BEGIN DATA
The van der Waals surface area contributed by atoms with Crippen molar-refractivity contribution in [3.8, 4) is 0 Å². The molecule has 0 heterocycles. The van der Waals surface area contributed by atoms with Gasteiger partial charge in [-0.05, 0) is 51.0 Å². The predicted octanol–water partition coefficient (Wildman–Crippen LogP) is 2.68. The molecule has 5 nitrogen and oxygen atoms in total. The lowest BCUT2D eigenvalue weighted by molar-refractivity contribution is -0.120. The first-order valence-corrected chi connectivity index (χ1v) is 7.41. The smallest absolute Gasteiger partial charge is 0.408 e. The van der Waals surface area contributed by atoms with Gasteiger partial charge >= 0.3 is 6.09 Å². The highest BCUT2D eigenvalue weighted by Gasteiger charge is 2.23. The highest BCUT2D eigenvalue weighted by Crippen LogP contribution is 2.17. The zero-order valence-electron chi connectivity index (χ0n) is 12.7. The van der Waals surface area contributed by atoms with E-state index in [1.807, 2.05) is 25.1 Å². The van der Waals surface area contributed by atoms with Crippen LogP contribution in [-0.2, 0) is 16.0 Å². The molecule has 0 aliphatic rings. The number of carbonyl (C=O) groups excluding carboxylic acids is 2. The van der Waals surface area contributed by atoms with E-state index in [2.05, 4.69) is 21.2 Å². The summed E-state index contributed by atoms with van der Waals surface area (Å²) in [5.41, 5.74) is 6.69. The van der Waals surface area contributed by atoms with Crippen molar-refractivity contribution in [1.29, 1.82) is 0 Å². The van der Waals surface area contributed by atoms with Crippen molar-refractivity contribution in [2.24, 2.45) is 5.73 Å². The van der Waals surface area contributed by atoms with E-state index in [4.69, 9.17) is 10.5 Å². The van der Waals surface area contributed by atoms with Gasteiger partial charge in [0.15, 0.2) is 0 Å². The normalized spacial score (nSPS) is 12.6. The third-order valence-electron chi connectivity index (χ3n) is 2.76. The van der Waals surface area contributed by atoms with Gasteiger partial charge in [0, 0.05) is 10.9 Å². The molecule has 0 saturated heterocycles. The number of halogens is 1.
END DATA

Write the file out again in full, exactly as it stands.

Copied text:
The van der Waals surface area contributed by atoms with Crippen molar-refractivity contribution in [3.8, 4) is 0 Å². The molecule has 0 heterocycles. The van der Waals surface area contributed by atoms with Gasteiger partial charge in [-0.05, 0) is 51.0 Å². The predicted octanol–water partition coefficient (Wildman–Crippen LogP) is 2.68. The molecule has 5 nitrogen and oxygen atoms in total. The lowest BCUT2D eigenvalue weighted by molar-refractivity contribution is -0.120. The first-order valence-corrected chi connectivity index (χ1v) is 7.41. The smallest absolute Gasteiger partial charge is 0.408 e. The van der Waals surface area contributed by atoms with Gasteiger partial charge >= 0.3 is 6.09 Å². The highest BCUT2D eigenvalue weighted by Gasteiger charge is 2.23. The highest BCUT2D eigenvalue weighted by Crippen LogP contribution is 2.17. The zero-order valence-electron chi connectivity index (χ0n) is 12.7. The van der Waals surface area contributed by atoms with E-state index in [1.807, 2.05) is 25.1 Å². The van der Waals surface area contributed by atoms with Crippen LogP contribution in [-0.2, 0) is 16.0 Å². The molecule has 0 aliphatic rings. The number of carbonyl (C=O) groups excluding carboxylic acids is 2. The van der Waals surface area contributed by atoms with E-state index in [2.05, 4.69) is 21.2 Å². The summed E-state index contributed by atoms with van der Waals surface area (Å²) in [5.41, 5.74) is 6.69. The van der Waals surface area contributed by atoms with Crippen molar-refractivity contribution in [1.29, 1.82) is 0 Å². The van der Waals surface area contributed by atoms with Crippen molar-refractivity contribution in [2.24, 2.45) is 5.73 Å². The van der Waals surface area contributed by atoms with E-state index in [4.69, 9.17) is 10.5 Å². The van der Waals surface area contributed by atoms with Gasteiger partial charge in [0.15, 0.2) is 0 Å². The normalized spacial score (nSPS) is 12.6. The third-order valence-electron chi connectivity index (χ3n) is 2.76. The van der Waals surface area contributed by atoms with Gasteiger partial charge in [0, 0.05) is 10.9 Å². The molecule has 0 saturated heterocycles. The number of halogens is 1.